Vientiane – Four Asean member states are working on a power grid interconnection project between Laos, Thailand, Malaysia and Singapore as part of regional efforts to ensure energy security.
Laos deputy minister of energy and mines, Viraponh Viravong said working groups on the first 100 Mw that uses existing facilities are meeting regularly to make this interconnection a reality.
A 2013 report from Jakarta-based Economic Research Institute on Asean and East Asia (ERIA) showed that the estimated possible cumulative benefit range from this project would be approximately US$ 20 billion.
“A memorandum of understanding amongst the four countries is planned to be signed in September in Myanmar during the Asean Energy Ministers meeting,” said Viraponh during a discussion on Asean energy challenge at the 5th ERIA Editors’ Roundtable held earlier this month in Vientiane, jointly organized by ERIA, Lao Journalists’ Association and Vientiane Times.
The deputy minister said Laos produces almost 100% its domestic electricity supply from hydropower. In 2015, its household electrification was 89% and would rise to 95% by 2020.
“Combining electricty production from large hydropower projects for domestic use and export and interconnection with neighboring countries has proven to be cost-effective for Laos,” he said, adding that the country also projects to export up tp 10,000 megawatt to Thailand, Vietnam, Cambodia and Myanmar by 2020 or about 50,000 GWh annually, which would also contribute to energy security in the region.
“Energy security tops the energy policy [in Laos], aimed at improving energy diversification, energy conservation programs and intensifying efforts to identify and develop energy resources,” Viraponh added.
However, another challenge is ensuring affordable supplies to support continued economic growth and development in the country, which aims to gain eligibility to graduate from least developing countries status by 2020 and to achieve the ranking as an upper-middle-income country by 2030.
Landlocked Laos has a population of 6.49 million people and from 2011 to 2015, its gross domestic product has grown on average of 7.4% while its electricity demand has increased by more than 14%, thus making energy security fundamental for its national development because energy supports and sustains economic and industrial activities.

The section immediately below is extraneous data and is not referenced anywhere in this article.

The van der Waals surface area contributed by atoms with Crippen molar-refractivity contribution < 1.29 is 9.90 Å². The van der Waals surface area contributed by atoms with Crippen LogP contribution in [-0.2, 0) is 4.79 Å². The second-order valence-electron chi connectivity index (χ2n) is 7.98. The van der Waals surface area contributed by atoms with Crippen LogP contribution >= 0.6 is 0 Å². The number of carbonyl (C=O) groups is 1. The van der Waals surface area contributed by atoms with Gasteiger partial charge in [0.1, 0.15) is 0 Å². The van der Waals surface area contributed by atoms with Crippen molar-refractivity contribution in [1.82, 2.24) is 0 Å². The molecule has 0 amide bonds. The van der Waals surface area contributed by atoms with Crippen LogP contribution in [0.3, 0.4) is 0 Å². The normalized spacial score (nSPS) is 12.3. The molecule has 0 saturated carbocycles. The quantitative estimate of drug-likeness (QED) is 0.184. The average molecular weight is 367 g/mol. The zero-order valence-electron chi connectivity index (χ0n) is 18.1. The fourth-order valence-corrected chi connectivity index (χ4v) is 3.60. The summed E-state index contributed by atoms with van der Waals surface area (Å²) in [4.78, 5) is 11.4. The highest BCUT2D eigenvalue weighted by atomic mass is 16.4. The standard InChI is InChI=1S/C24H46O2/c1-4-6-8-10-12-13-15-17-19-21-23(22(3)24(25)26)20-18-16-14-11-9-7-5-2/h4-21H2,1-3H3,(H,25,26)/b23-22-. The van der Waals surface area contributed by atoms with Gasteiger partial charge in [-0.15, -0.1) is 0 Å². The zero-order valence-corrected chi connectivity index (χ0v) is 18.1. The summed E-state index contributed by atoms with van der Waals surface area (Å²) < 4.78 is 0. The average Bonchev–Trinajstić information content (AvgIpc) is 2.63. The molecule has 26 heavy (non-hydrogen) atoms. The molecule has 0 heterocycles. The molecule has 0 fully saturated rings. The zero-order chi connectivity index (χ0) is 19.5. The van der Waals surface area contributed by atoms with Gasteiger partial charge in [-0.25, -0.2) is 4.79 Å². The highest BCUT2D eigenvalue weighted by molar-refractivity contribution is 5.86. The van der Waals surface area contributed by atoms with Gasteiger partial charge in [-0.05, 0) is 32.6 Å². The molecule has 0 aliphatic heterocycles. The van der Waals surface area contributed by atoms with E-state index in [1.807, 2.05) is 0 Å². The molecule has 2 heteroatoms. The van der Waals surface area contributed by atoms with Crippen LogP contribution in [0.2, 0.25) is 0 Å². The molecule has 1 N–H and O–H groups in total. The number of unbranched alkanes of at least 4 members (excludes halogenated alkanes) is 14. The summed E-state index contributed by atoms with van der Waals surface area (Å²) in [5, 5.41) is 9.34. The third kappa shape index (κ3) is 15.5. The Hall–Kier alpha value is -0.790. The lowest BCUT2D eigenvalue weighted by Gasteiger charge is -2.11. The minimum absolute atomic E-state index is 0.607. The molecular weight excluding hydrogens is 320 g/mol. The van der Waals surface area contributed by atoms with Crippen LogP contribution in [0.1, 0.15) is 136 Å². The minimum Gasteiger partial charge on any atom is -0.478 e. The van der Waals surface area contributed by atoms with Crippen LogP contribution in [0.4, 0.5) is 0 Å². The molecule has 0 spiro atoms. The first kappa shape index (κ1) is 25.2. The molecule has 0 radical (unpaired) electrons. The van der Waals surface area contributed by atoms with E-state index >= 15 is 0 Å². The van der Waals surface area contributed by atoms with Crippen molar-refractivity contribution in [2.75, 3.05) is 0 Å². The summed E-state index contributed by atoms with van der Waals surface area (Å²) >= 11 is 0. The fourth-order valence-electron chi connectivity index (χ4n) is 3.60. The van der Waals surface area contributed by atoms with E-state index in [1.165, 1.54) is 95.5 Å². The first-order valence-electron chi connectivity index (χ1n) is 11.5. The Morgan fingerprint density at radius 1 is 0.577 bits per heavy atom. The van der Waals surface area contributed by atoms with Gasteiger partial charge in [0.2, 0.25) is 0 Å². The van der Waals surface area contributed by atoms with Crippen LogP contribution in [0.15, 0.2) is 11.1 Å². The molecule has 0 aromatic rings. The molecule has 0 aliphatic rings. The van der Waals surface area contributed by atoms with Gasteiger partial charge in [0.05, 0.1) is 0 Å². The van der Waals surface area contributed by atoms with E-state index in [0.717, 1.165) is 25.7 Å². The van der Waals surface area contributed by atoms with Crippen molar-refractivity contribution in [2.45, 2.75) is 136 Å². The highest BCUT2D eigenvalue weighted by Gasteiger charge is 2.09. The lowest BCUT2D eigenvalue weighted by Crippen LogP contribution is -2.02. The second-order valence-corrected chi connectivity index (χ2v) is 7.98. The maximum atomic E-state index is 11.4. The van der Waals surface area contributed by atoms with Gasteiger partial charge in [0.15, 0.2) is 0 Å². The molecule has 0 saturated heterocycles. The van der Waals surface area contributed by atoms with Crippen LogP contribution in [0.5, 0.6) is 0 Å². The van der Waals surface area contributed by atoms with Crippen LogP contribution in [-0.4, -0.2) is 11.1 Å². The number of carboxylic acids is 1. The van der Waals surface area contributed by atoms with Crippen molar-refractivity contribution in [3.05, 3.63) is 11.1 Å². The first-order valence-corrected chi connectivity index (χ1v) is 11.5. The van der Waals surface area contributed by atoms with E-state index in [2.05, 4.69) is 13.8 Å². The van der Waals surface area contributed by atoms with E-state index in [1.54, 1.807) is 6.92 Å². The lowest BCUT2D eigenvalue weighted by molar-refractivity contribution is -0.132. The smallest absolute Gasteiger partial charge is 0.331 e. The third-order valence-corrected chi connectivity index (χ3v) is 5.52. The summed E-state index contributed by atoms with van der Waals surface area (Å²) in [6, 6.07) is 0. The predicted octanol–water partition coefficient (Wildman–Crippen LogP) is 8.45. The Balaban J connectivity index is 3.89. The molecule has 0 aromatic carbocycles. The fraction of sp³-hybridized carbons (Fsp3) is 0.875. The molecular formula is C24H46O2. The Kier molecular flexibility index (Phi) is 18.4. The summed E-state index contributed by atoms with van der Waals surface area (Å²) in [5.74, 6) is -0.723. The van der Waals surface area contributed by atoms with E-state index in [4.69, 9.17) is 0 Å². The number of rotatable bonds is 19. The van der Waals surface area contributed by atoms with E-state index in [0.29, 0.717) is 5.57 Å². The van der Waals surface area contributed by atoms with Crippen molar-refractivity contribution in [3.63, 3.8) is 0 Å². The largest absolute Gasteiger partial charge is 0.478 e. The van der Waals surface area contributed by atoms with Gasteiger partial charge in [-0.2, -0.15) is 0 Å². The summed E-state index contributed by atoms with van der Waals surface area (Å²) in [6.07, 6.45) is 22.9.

ERIA president Professor Hidetoshi Nishimura said ERIA has completed a long-term development vision for Laos industrial development strategies 2016 – 2030.
“In cooperation with Lao PDR government and research institute, Lao PDR will shift from landlocked country to land-linked country,” Professor Nishimura said.
With all Asean member states, except for Brunei, being net importers of energy, the regional bloc faced a serious challenge in energy security, which is essential to boost its integrated economy and regional development.
The bloc’s current primary demand for energy is about 550 Mtoe or million ton of oil equivalent, which supplies its 600 million population across the 10 member states and generates 1,166 Mt of energy-related Co2 emmission. According to various data from Asian Development Bank, International Energy Agency and ERIA, the primary energy demand in the region by 2035 would increase to 1,004 Mtoe, generate 2,300 C02 emmission used by 736 million population.
The Asean 2016 chair Laos also noted that common energy challenge in the region include improving energy security and sustainability of energy use as well as reducing economic costs, though energy policies in the ten member states vary as they reflect the differences in political direction, economic development and natural resources assets.